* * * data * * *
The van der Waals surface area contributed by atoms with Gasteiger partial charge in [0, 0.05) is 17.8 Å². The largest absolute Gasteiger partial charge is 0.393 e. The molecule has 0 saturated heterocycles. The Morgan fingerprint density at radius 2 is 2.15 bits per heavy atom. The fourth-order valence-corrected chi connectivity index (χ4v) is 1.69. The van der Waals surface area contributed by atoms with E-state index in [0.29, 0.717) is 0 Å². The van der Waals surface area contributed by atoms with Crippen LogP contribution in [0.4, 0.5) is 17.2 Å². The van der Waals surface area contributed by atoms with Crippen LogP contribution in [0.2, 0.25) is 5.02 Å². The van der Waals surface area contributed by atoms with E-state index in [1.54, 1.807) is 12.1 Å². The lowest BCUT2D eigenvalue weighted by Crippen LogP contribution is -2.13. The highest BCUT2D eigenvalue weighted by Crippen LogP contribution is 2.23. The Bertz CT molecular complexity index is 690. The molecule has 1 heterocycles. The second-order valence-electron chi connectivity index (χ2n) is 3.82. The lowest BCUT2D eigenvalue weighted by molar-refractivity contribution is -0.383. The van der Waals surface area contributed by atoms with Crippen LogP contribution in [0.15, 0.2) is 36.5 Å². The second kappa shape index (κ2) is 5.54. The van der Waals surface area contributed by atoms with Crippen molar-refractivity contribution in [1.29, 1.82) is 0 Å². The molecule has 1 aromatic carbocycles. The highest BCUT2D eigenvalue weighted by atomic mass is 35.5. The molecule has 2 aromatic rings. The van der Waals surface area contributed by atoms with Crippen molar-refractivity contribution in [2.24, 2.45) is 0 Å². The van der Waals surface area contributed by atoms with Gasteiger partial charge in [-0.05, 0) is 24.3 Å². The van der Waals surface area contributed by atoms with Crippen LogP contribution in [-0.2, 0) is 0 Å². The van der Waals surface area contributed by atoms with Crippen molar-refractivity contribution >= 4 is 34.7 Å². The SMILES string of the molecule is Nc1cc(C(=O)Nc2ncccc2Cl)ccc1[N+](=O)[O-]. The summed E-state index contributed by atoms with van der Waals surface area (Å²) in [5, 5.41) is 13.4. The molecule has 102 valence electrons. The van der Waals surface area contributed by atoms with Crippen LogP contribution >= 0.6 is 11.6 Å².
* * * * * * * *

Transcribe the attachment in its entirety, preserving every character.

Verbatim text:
The van der Waals surface area contributed by atoms with Gasteiger partial charge in [0, 0.05) is 17.8 Å². The largest absolute Gasteiger partial charge is 0.393 e. The molecule has 0 saturated heterocycles. The Morgan fingerprint density at radius 2 is 2.15 bits per heavy atom. The fourth-order valence-corrected chi connectivity index (χ4v) is 1.69. The van der Waals surface area contributed by atoms with E-state index in [0.29, 0.717) is 0 Å². The van der Waals surface area contributed by atoms with Crippen LogP contribution in [0.4, 0.5) is 17.2 Å². The van der Waals surface area contributed by atoms with Crippen LogP contribution in [0.2, 0.25) is 5.02 Å². The van der Waals surface area contributed by atoms with E-state index in [1.54, 1.807) is 12.1 Å². The lowest BCUT2D eigenvalue weighted by Crippen LogP contribution is -2.13. The highest BCUT2D eigenvalue weighted by Crippen LogP contribution is 2.23. The Bertz CT molecular complexity index is 690. The molecule has 1 heterocycles. The second-order valence-electron chi connectivity index (χ2n) is 3.82. The lowest BCUT2D eigenvalue weighted by molar-refractivity contribution is -0.383. The van der Waals surface area contributed by atoms with Crippen LogP contribution in [0.15, 0.2) is 36.5 Å². The second kappa shape index (κ2) is 5.54. The van der Waals surface area contributed by atoms with Crippen molar-refractivity contribution in [1.29, 1.82) is 0 Å². The molecule has 1 aromatic carbocycles. The highest BCUT2D eigenvalue weighted by atomic mass is 35.5. The molecule has 2 aromatic rings. The van der Waals surface area contributed by atoms with Crippen molar-refractivity contribution in [2.24, 2.45) is 0 Å². The van der Waals surface area contributed by atoms with Gasteiger partial charge in [-0.05, 0) is 24.3 Å². The van der Waals surface area contributed by atoms with Crippen LogP contribution in [-0.2, 0) is 0 Å². The van der Waals surface area contributed by atoms with Crippen molar-refractivity contribution >= 4 is 34.7 Å². The SMILES string of the molecule is Nc1cc(C(=O)Nc2ncccc2Cl)ccc1[N+](=O)[O-]. The summed E-state index contributed by atoms with van der Waals surface area (Å²) in [5, 5.41) is 13.4. The molecule has 102 valence electrons. The van der Waals surface area contributed by atoms with Crippen LogP contribution >= 0.6 is 11.6 Å².